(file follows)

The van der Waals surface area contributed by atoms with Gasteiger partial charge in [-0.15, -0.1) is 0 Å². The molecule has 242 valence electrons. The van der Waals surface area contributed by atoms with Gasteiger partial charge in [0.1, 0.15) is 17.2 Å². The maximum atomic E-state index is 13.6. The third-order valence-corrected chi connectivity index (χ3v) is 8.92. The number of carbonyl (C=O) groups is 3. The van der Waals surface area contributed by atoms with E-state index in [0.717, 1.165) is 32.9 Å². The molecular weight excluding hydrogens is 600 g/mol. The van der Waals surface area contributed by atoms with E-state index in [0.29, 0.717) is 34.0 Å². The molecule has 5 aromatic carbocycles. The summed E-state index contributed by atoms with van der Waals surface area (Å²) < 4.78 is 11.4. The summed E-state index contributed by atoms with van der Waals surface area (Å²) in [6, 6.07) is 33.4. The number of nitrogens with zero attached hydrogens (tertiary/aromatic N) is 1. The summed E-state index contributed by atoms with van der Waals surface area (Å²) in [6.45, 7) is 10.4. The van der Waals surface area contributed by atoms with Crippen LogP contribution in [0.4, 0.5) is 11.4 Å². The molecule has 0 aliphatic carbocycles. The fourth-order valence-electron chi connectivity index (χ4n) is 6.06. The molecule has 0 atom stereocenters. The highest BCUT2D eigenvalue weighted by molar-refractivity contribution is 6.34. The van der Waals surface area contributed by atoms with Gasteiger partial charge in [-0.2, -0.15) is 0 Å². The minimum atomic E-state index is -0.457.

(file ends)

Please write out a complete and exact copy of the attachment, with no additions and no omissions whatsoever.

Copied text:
The van der Waals surface area contributed by atoms with Gasteiger partial charge in [-0.15, -0.1) is 0 Å². The molecule has 242 valence electrons. The van der Waals surface area contributed by atoms with Gasteiger partial charge in [0.1, 0.15) is 17.2 Å². The maximum atomic E-state index is 13.6. The third-order valence-corrected chi connectivity index (χ3v) is 8.92. The number of carbonyl (C=O) groups is 3. The van der Waals surface area contributed by atoms with E-state index in [0.717, 1.165) is 32.9 Å². The molecular weight excluding hydrogens is 600 g/mol. The van der Waals surface area contributed by atoms with E-state index in [0.29, 0.717) is 34.0 Å². The molecule has 5 aromatic carbocycles. The summed E-state index contributed by atoms with van der Waals surface area (Å²) < 4.78 is 11.4. The summed E-state index contributed by atoms with van der Waals surface area (Å²) in [6, 6.07) is 33.4. The number of nitrogens with zero attached hydrogens (tertiary/aromatic N) is 1. The summed E-state index contributed by atoms with van der Waals surface area (Å²) in [6.45, 7) is 10.4. The van der Waals surface area contributed by atoms with Crippen LogP contribution in [0.4, 0.5) is 11.4 Å². The molecule has 0 aliphatic carbocycles. The fourth-order valence-electron chi connectivity index (χ4n) is 6.06. The molecule has 0 atom stereocenters. The highest BCUT2D eigenvalue weighted by molar-refractivity contribution is 6.34. The van der Waals surface area contributed by atoms with Gasteiger partial charge in [-0.2, -0.15) is 0 Å². The minimum atomic E-state index is -0.457.